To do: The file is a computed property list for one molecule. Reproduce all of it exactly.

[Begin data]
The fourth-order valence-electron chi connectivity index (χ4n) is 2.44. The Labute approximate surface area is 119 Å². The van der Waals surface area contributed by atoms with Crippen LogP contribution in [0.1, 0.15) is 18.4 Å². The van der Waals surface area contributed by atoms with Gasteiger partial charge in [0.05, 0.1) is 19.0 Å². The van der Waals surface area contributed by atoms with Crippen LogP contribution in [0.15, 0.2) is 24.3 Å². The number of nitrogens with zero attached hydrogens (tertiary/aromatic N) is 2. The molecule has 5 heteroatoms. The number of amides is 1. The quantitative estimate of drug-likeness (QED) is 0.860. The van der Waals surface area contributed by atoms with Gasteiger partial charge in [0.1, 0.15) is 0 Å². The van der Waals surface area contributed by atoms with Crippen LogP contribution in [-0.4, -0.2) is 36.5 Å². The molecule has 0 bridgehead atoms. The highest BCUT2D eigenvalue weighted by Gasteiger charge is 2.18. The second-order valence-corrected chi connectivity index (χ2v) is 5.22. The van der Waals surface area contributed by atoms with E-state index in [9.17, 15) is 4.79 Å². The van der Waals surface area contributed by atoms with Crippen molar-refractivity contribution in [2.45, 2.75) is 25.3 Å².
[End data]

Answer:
The fourth-order valence-electron chi connectivity index (χ4n) is 2.44. The Labute approximate surface area is 119 Å². The van der Waals surface area contributed by atoms with Crippen LogP contribution in [0.1, 0.15) is 18.4 Å². The van der Waals surface area contributed by atoms with Gasteiger partial charge in [0.05, 0.1) is 19.0 Å². The van der Waals surface area contributed by atoms with Crippen LogP contribution in [0.15, 0.2) is 24.3 Å². The number of nitrogens with zero attached hydrogens (tertiary/aromatic N) is 2. The molecule has 5 heteroatoms. The number of amides is 1. The quantitative estimate of drug-likeness (QED) is 0.860. The van der Waals surface area contributed by atoms with Gasteiger partial charge in [0.1, 0.15) is 0 Å². The van der Waals surface area contributed by atoms with Crippen LogP contribution in [-0.4, -0.2) is 36.5 Å². The molecule has 0 bridgehead atoms. The highest BCUT2D eigenvalue weighted by Gasteiger charge is 2.18. The second-order valence-corrected chi connectivity index (χ2v) is 5.22. The van der Waals surface area contributed by atoms with E-state index in [9.17, 15) is 4.79 Å². The van der Waals surface area contributed by atoms with Crippen molar-refractivity contribution in [2.45, 2.75) is 25.3 Å².